B is for Beatitudes

beatitudesThe juxtaposition couldn’t have been more perfect. The scribes and Pharisees delivered their lessons in the temples; He delivered his most famous lesson outside the temple walls. Heck, it was even outside the city walls. And it wasn’t one of the more majestic, *holy,* outdoor places like Mount Sinai, Zion, Moriah or Olive. Nope, it was a common, ordinary hillside outside of town…and he didn’t stand at a podium and lecture. He sat on the ground. Quite the contrast from the first time God addressed a crowd with Moses on Mount Sinai. At that time, there was thunder and lightening and shaking ground. And, understandably, people kept their distance. God’s message was one of Thou shall and Thou shall not

But this time, God’s voice was soft spoken, casual and very approachable. Jesus introduces the famous Sermon on the Mount with what is now referred to as The Beatitudes; a Latin word meaning blessedness. And each one implies a current state of well-being, said in a proverb-like way…and loaded with meaning. The message this time was one of humbleness and love. Together, these Beatitudes combine to give us a clear picture of what a true disciple of God looks like.

The audience is made up of townies. An oppressed crowd, they have zero power and less hope their lives will improve under Roman rule. They’re poor, down-trodden, anxious and unsure of the future. The Messiah is their only hope, and they realize they have nothing to offer God that ensures a place in that kingdom. It’s to these souls God speaks words of encouragement, hope and comfort.

In this case, the word blessedness does not mean happy. After all, if being blessed means their lives are filled with happiness, how much sense does it make to say, blessed are the poor in spirit or blessed are the meek or blessed are those that mourn? That’s crazy, right? No, it’s more like saying they will be fulfilled, complete and joyful despite their circumstances.

The Beatitudes give a snapshot of an authentic follower of Christ. Plus, the words can provide peace when faced with life’s trials and tribulations.

The Beatitudes
Blessed are the poor in spirit,
for theirs is the kingdom of heaven.

Blessed are they who mourn,
for they shall be comforted.

Blessed are the meek,
for they shall inherit the earth.

Blessed are they who hunger and thirst for righteousness,
for they shall be satisfied.

Blessed are the merciful,
for they shall obtain mercy.

Blessed are the pure of heart,
for they shall see God.

Blessed are the peacemakers,
for they shall be called children of God.

Blessed are they who are persecuted for the sake of righteousness,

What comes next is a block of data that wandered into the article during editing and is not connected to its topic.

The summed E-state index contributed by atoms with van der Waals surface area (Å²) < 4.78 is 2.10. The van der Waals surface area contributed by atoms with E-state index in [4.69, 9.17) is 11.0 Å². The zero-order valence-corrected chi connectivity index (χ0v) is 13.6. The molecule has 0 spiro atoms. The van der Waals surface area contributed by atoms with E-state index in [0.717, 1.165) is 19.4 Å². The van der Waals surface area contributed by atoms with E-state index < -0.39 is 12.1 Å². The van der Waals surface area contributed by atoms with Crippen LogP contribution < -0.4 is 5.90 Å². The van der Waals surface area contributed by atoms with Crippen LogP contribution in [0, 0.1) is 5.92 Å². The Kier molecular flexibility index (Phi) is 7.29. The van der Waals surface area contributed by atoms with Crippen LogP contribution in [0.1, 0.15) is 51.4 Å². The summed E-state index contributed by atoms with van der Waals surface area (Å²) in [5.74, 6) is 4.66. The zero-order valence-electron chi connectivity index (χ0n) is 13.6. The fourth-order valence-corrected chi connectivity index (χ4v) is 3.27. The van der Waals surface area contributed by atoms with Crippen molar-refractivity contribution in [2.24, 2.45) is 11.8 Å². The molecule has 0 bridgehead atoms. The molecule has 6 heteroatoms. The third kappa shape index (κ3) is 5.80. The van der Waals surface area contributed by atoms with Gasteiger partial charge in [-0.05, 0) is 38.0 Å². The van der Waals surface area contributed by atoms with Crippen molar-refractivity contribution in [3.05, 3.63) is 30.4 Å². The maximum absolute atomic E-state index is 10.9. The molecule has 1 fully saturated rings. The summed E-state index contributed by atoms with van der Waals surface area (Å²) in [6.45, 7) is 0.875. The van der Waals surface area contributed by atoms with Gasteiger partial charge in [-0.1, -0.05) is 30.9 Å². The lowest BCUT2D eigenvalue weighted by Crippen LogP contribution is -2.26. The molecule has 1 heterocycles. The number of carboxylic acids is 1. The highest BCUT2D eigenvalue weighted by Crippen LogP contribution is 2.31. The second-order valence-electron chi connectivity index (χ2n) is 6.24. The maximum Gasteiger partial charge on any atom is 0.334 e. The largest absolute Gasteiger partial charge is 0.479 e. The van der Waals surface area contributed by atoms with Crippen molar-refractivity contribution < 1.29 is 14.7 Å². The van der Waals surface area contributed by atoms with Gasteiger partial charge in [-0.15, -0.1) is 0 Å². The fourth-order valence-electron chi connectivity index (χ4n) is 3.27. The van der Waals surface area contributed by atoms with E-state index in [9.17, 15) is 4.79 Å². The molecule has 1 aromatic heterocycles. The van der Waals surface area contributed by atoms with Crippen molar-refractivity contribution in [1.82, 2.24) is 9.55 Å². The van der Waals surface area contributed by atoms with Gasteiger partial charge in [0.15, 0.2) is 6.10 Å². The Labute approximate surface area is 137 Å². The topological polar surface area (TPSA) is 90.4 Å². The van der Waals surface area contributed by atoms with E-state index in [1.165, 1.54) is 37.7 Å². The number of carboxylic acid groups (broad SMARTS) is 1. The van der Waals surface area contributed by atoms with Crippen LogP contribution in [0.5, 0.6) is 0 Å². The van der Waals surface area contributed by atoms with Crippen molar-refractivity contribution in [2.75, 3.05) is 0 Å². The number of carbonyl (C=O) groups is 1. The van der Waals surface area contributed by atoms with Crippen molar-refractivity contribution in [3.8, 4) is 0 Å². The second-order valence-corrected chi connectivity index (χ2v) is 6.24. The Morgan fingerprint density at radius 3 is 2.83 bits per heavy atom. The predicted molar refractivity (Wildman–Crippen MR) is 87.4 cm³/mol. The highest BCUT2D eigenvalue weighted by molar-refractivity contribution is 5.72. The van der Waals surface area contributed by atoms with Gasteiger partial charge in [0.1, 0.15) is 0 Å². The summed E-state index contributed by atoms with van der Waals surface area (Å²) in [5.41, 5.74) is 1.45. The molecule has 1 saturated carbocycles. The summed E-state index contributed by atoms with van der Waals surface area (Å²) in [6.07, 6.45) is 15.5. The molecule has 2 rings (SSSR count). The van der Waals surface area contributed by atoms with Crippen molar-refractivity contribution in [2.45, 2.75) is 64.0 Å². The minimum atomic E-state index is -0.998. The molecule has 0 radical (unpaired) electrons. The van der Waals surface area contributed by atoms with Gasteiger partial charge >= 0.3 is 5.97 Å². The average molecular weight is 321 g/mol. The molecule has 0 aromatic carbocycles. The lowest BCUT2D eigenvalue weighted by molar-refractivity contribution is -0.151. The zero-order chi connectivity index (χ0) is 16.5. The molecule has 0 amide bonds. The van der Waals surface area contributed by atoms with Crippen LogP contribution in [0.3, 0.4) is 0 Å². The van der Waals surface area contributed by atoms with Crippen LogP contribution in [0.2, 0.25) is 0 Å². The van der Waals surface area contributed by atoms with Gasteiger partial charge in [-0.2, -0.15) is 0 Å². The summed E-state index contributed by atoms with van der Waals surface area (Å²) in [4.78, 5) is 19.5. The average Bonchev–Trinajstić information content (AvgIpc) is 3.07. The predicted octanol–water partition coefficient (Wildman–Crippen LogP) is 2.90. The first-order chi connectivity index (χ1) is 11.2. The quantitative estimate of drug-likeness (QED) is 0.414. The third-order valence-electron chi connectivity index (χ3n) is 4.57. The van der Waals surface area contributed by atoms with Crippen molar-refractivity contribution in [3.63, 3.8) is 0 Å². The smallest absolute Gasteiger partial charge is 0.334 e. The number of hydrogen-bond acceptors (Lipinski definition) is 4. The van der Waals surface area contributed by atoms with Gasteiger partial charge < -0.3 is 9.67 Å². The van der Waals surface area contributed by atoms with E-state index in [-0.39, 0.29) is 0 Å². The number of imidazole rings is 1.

for theirs is the kingdom of heaven.”
~Matthew 5:3-10

It’s to our souls God speaks words of encouragement, hope and comfort. Words that tell us we can be fulfilled, complete and joyful despite our circumstances. Words that help our attitudes be in a more fulfilling place.

And just for fun, here’s a clip from my go-to flick, Jesus Christ Superstar, to reinforce that point.
[youtuber youtube=’http://www.youtube.com/watch?v=BPi2r2j70Zc’%5D

 Linking up with ABC Wednesday, Round 14
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The story of us

ABCsFrom time to time I play a challenge called ABC Wednesday. You may have caught my post yesterday when Round XIV began. The challenge is ongoing throughout the year, and attracts participants from all over the world. It was my first venture into reaching out into the blogosphere. 

A few rounds ago, I had the brilliant hair-brained idea that I could come up with unique perspectives and approaches to topics related to my faith. I believe much of the bible is confusing to the average reader. It’s a mixture of poetry, analogy, metaphor, history and biography. So, by breaking down some of the stories into more relatable terms, I hope to be able to spark interest and help others deepen their faith without feeling completely lost. I also hope to make people question preconceived beliefs….or unbelief….and, perhaps, bring a new perspective to consider.

New today is a page dedicated to a series of ABC Wednesday posts focusing on the best-selling and most controversial book known to mankind…the bible.

In these musings, you’ll find people who screwed up big time. There are stories about outcasts, doubt, anger management, rebellion, deception and really, really bad decision making. Reads like a good prime time soap opera, doesn’t it? Revenge and Nashville’s got nuthin’ on these the people. In other words, you’ll find stories about each and every one of us!

But, more importantly, you’ll read about grace, forgiveness and second chances.

Overall, I’ve received positive feedback so either others do enjoy my musings, or they’re just being polite. 🙂

If you’re curious to what topics I’ve chosen to attack over the rounds, click HERE or the ABC Wednesday-bible style in my header menu.

Happy reading and may God bless you today and always.

Q is for Quiet

Elijah knew it.